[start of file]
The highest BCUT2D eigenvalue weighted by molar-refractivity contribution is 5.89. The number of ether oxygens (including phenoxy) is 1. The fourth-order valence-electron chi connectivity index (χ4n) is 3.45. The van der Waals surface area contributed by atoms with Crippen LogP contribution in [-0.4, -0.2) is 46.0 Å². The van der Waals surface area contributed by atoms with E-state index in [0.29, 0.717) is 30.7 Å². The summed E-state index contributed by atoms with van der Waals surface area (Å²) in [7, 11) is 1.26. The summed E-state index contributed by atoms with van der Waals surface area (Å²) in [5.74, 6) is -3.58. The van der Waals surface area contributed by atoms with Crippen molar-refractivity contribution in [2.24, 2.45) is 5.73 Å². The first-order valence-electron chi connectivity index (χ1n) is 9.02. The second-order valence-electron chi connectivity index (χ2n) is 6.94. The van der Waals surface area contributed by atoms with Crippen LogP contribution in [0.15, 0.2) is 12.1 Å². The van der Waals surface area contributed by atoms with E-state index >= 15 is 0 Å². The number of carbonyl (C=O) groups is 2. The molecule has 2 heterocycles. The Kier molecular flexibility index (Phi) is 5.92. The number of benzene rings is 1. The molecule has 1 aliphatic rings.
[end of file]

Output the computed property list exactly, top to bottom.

The highest BCUT2D eigenvalue weighted by molar-refractivity contribution is 5.89. The number of ether oxygens (including phenoxy) is 1. The fourth-order valence-electron chi connectivity index (χ4n) is 3.45. The van der Waals surface area contributed by atoms with Crippen LogP contribution in [-0.4, -0.2) is 46.0 Å². The van der Waals surface area contributed by atoms with E-state index in [0.29, 0.717) is 30.7 Å². The summed E-state index contributed by atoms with van der Waals surface area (Å²) in [7, 11) is 1.26. The summed E-state index contributed by atoms with van der Waals surface area (Å²) in [5.74, 6) is -3.58. The van der Waals surface area contributed by atoms with Crippen molar-refractivity contribution in [2.24, 2.45) is 5.73 Å². The first-order valence-electron chi connectivity index (χ1n) is 9.02. The second-order valence-electron chi connectivity index (χ2n) is 6.94. The van der Waals surface area contributed by atoms with Crippen LogP contribution in [0.15, 0.2) is 12.1 Å². The van der Waals surface area contributed by atoms with E-state index >= 15 is 0 Å². The number of carbonyl (C=O) groups is 2. The molecule has 2 heterocycles. The Kier molecular flexibility index (Phi) is 5.92. The number of benzene rings is 1. The molecule has 1 aliphatic rings.